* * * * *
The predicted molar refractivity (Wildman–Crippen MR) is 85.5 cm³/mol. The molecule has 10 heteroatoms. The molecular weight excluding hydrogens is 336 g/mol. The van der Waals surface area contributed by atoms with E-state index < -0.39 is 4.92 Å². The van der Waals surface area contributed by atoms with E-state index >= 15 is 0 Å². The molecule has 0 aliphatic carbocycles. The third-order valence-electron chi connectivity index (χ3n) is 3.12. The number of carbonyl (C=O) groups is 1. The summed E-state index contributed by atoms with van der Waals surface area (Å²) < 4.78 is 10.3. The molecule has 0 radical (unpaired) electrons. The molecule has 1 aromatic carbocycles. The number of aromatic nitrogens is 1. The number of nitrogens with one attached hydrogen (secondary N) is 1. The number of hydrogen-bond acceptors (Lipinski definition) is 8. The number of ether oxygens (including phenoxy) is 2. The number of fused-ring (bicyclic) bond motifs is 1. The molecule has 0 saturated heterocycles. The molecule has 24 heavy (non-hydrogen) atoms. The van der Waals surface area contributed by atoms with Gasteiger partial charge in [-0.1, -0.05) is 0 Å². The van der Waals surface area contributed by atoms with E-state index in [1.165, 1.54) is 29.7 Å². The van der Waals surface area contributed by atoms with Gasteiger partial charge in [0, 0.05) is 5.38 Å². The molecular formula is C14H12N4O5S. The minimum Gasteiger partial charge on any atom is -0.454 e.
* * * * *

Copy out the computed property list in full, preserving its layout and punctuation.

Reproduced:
The predicted molar refractivity (Wildman–Crippen MR) is 85.5 cm³/mol. The molecule has 10 heteroatoms. The molecular weight excluding hydrogens is 336 g/mol. The van der Waals surface area contributed by atoms with E-state index < -0.39 is 4.92 Å². The van der Waals surface area contributed by atoms with E-state index >= 15 is 0 Å². The molecule has 0 aliphatic carbocycles. The third-order valence-electron chi connectivity index (χ3n) is 3.12. The number of carbonyl (C=O) groups is 1. The summed E-state index contributed by atoms with van der Waals surface area (Å²) < 4.78 is 10.3. The molecule has 0 radical (unpaired) electrons. The molecule has 1 aromatic carbocycles. The number of aromatic nitrogens is 1. The number of nitrogens with one attached hydrogen (secondary N) is 1. The number of hydrogen-bond acceptors (Lipinski definition) is 8. The number of ether oxygens (including phenoxy) is 2. The number of fused-ring (bicyclic) bond motifs is 1. The molecule has 0 saturated heterocycles. The molecule has 24 heavy (non-hydrogen) atoms. The van der Waals surface area contributed by atoms with Gasteiger partial charge in [-0.1, -0.05) is 0 Å². The van der Waals surface area contributed by atoms with E-state index in [1.165, 1.54) is 29.7 Å². The van der Waals surface area contributed by atoms with Gasteiger partial charge in [0, 0.05) is 5.38 Å². The molecular formula is C14H12N4O5S. The minimum Gasteiger partial charge on any atom is -0.454 e.